Citing the city’s “political instability and staff turnover in recent years” and a “weakened budgetary performance,” S&P Global lowered its ratings on Menahga’s general obligation debts. The credit rating fell from an “A” to “BBB+.”
“The outlook remains negative,” says the report, which was provided to the Menahga City Council at Tuesday’s meeting.
“In 2018 and 2017, the city’s general fund finished with deficits equal to 5 percent and 6.4 percent of expenditures, respectively, and we expect similar operating results will likely continue in the near term. The current management does not have insight into what is causing the deteriorating operating performance or how the fiscal 2019 is projected to finish,” the report states. “The recent wave of resignations occurred after new council members took office on Jan. 1, 2019. Recent council meeting minutes reflect city council members questioning each other’s actions and leadership styles. This apparent difficulty between council members supports our view that staff turnover may persist.”
S&P Global also considers Menahga’s economy “very weak,” with a per capita market value of $46,318 and projected income per capita at 65.5 percent of the national level.” They note that the unemployment rate for Wadena County was 5.2 percent in 2018.
While the local school district is making capital improvements to its facilities, which draws residents to the community, S&P Global says the city’s economy is “relatively limited with low income levels, aging demographics and very limited access to large metropolitan areas for job opportunities. Given its limited nature, we expect overall economic indicators to remain very weak over the near to medium term.”
The report states that frequent management turnover is “inhibiting current understanding of the city’s financial position.”
“While our discussions with the new administrator have been positive, and there appears to be a genuine effort to make improvements, it will be some time until the new management has a command over the city’s financial situation, in our opinion,” says the report, adding that there have been conflicts between council members over the past 18 months, the council sought help from the League of Minnesota Cities Insurance Trust and has met with legal counsel “regularly for assistance in remedying these conflicts.”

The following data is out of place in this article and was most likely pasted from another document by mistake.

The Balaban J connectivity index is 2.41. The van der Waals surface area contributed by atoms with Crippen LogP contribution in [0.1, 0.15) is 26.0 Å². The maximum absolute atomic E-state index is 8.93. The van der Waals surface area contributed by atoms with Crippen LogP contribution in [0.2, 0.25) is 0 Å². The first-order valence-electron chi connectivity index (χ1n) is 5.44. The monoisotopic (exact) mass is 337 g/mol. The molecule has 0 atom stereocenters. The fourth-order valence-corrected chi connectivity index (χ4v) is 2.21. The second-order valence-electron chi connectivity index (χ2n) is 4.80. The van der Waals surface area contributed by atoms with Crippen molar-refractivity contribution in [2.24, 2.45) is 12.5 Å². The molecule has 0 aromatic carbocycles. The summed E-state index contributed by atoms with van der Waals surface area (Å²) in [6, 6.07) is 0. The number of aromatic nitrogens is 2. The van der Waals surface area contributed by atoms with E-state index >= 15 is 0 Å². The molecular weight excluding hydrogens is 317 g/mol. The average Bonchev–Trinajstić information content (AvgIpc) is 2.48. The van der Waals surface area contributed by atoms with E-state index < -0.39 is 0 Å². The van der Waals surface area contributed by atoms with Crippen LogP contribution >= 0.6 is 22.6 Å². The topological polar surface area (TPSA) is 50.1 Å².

S&P Global notes that the city also lacks long-term financial and capital plans, a debt management policy, an investment policy and a fund balance policy.
S&P Global describes Menahga’s budgetary flexibility as “very strong,” with an available fund balance in fiscal year 2018 of 54 percent of operating expenditures, or $552,000.
They also deemed Menahga liquidity as “very strong,” with $3.2 million in total governmental cash and investments equal to 2.3 times total governmental fund expenditures and 9.1 times governmental debt service in 2018.
Greenwood Connections has had no issues making its 2019 debt service payments, the report continues, but if nursing home revenue is not sufficient, the city’s general operations would have to cover the debt and the city’s credit profile would be “negatively pressured.”
In conclusion, the report says, “If conflicts recent and Menahga is able to show progress toward sustained budgetary performance improvements, we likely would revise the outlook back to ‘stable.’”